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Deferred-interest medical cards can be dangerously enticing

Kelly Dilworth

Not long ago, I nearly fell for a high-interest medical card. My elderly dog, Bones, needed some expensive dental work and I wasn’t sure if I’d be able to afford it.

The vet couldn’t tell me how many tooth extractions Bones would need until after the procedure, and I worried a mouthful of bad teeth would put me over the edge financially. But my dog was in pain, so I decided to go ahead with it and hope for the best.

While waiting for the final bill, I flipped through a brochure for a CareCredit card. I should have known better, since I had written about medical credit cards before. But the brochure’s promise of zero interest financing for as long as 18 months was hard to resist. Surely, I was financially disciplined enough to pay off the loan before the promotional period expired; this would just give me a little more time to save up.

CareCredit cards offer deferred interest — which is different from the 0 percent financing deals on standard credit cards. In theory, I knew that if I missed the card’s promotional deadline, I’d be on the hook for retroactive interest that dated back to my first purchase. However, I was so confident in my financial management skills that I barely glanced at the card’s 26.99 percent APR.

High risk, high reward?
Apparently, lots of people who consider medical credit cards think that way. When I was reporting my March 2013 story on medical credit, I talked to a number of CareCredit customers who said they loved the card because it allowed them to take out an interest-free loan.

Several told me they wouldn’t have been able to pay for medical care, ranging from surgery to dental work, without it — and since they were able to repay the loan before the promotional period expired, they felt the risk was worth it.

The problem is, when people don’t repay their loans in time, the consequences of taking out a deferred interest medical card such as the CareCredit card are often steep. Interest begins to accrue immediately on deferred interest cards, even during the so-called “interest-free” period. So by the time that period ends, the interest accrued can snowball into hundreds, or even thousands of dollars of extra debt, depending on the initial loan.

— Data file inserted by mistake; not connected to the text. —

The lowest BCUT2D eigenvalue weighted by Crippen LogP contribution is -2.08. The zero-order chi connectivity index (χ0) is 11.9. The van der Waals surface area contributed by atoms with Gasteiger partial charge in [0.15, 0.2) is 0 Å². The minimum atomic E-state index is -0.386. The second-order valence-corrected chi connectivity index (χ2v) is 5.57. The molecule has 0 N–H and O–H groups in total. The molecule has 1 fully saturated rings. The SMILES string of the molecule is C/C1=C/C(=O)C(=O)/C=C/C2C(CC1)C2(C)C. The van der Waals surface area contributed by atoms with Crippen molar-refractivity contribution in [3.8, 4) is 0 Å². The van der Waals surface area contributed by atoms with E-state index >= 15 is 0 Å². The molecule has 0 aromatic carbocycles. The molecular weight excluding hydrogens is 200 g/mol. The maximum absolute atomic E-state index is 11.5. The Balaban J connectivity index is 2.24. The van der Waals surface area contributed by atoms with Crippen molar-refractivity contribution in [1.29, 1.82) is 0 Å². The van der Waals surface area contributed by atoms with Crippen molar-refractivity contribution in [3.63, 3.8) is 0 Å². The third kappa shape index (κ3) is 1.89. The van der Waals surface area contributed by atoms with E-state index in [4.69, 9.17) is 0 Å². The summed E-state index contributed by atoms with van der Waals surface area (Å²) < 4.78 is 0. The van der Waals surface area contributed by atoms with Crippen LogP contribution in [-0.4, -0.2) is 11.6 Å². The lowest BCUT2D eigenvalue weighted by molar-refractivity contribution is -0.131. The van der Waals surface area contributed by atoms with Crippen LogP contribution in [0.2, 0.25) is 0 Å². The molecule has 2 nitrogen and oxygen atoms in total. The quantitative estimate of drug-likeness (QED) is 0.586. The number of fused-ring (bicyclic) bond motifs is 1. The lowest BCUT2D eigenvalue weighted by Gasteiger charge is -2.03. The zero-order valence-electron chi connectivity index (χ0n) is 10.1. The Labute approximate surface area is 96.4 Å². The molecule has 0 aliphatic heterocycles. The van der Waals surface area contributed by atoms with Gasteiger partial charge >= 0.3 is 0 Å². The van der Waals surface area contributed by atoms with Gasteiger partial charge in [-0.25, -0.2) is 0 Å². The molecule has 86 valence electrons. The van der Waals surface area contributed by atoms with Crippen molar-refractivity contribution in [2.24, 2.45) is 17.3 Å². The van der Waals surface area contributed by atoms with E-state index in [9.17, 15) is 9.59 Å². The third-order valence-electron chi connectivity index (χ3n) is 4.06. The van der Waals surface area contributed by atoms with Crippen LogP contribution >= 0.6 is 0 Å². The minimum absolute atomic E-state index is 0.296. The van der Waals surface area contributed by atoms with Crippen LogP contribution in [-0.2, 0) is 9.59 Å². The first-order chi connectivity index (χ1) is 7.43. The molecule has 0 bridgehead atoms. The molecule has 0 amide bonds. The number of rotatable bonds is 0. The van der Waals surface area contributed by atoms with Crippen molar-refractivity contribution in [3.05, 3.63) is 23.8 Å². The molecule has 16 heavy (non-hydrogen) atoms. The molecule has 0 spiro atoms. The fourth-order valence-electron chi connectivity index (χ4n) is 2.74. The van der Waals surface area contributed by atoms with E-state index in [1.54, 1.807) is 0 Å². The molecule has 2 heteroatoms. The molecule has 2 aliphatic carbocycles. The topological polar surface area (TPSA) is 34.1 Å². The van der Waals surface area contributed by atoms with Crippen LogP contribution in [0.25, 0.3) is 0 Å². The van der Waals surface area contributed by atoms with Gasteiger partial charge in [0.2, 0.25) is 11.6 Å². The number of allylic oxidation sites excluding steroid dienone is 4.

Deceptive marketing
According to the Consumer Financial Protection Bureau, lots of people don’t realize this. And because the medical providers that offer the cards don’t always adequately explain how the cards work, many people are shocked to find they owe far more on their loans than they anticipated.

Earlier this month, the CFPB ordered CareCredit (and its parent company GE Capital) to refund about $34 million to consumers who signed up for CareCredit cards without being adequately briefed on the card’s terms. The consumer watchdog also ordered CareCredit to beef up its disclosures with better explanations of how deferred interest cards work and let consumers know ahead of time when a promotional deal is about to expire.

In a nod to the emotionally charged atmosphere that often accompanies the application process, the CFPB also ordered CareCredit to specially train office staff in how to properly promote the card and asked them to make sure consumers receive easy-to-understand disclosure forms that are written in plain language. That way, consumers who apply for the card — many of whom are in pain or in emotional distress — are more likely to understand what kind of loan they’re getting into.

An emotionally charged decision
In a press call announcing the bureau’s action against CareCredit, CFPB director Richard Cordray underscored the emotionally fraught decision-making that often accompanies the medical card application process. “When people seek medical care, they are in a particularly vulnerable situation,” said Cordray in prepared remarks. “They are sick or injured, or maybe a loved one is in pain. … Unlike when they are at a bank or when they receive unsolicited mail, they are not ‘on guard’ financially. They are not thinking carefully about the terms of a financial contract — fees, penalties, interest rates.”

That’s what makes deferred interest medical cards like the ones offered by CareCredit so dangerous — even for people like me who understand the terms. When you’re in a vet’s or doctor’s office trying to receive care, you’re less likely to be thinking clearly about your options — especially if it’s an emergency. You may not have time to shop around for loans with better terms, and it’s easy to fool yourself into thinking that you’ll be financially disciplined enough to repay the loan before the extra high interest kicks in.

Ultimately, my dog didn’t need a large number of extractions, so I was able to pay his dental bill with cash. However, if he needed a more expensive operation, I have a feeling I would have applied for that high-interest medical card. When you’re in the heat of the moment and making a snap decision about care, a card that offers quick interest-free financing can, for an instant, seem like a lifesaver.

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